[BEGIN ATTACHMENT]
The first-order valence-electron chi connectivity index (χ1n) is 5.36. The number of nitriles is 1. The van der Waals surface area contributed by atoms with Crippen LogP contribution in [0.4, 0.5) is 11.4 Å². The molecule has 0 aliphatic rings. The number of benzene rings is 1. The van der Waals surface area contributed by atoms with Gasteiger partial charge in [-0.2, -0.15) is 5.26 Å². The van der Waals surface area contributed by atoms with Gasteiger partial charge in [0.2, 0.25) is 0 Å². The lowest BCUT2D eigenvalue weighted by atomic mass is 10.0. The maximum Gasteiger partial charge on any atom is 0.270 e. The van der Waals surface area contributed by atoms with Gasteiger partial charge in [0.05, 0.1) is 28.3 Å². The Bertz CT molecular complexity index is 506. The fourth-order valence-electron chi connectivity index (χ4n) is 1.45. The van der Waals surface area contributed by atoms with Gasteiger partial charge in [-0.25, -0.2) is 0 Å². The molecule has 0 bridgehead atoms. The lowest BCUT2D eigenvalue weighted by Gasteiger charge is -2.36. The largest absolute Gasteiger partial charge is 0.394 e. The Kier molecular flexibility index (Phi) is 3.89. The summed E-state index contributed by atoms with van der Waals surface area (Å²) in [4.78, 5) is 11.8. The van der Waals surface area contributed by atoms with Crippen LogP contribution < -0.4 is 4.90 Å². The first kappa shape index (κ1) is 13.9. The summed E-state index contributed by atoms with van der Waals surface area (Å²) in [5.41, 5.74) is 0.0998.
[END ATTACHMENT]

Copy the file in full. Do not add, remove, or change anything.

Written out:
The first-order valence-electron chi connectivity index (χ1n) is 5.36. The number of nitriles is 1. The van der Waals surface area contributed by atoms with Crippen LogP contribution in [0.4, 0.5) is 11.4 Å². The molecule has 0 aliphatic rings. The number of benzene rings is 1. The van der Waals surface area contributed by atoms with Gasteiger partial charge in [-0.2, -0.15) is 5.26 Å². The van der Waals surface area contributed by atoms with Gasteiger partial charge in [0.2, 0.25) is 0 Å². The lowest BCUT2D eigenvalue weighted by atomic mass is 10.0. The maximum Gasteiger partial charge on any atom is 0.270 e. The van der Waals surface area contributed by atoms with Gasteiger partial charge in [0.05, 0.1) is 28.3 Å². The Bertz CT molecular complexity index is 506. The fourth-order valence-electron chi connectivity index (χ4n) is 1.45. The van der Waals surface area contributed by atoms with Gasteiger partial charge in [-0.25, -0.2) is 0 Å². The molecule has 0 bridgehead atoms. The lowest BCUT2D eigenvalue weighted by Gasteiger charge is -2.36. The largest absolute Gasteiger partial charge is 0.394 e. The Kier molecular flexibility index (Phi) is 3.89. The summed E-state index contributed by atoms with van der Waals surface area (Å²) in [4.78, 5) is 11.8. The van der Waals surface area contributed by atoms with Crippen LogP contribution < -0.4 is 4.90 Å². The first kappa shape index (κ1) is 13.9. The summed E-state index contributed by atoms with van der Waals surface area (Å²) in [5.41, 5.74) is 0.0998.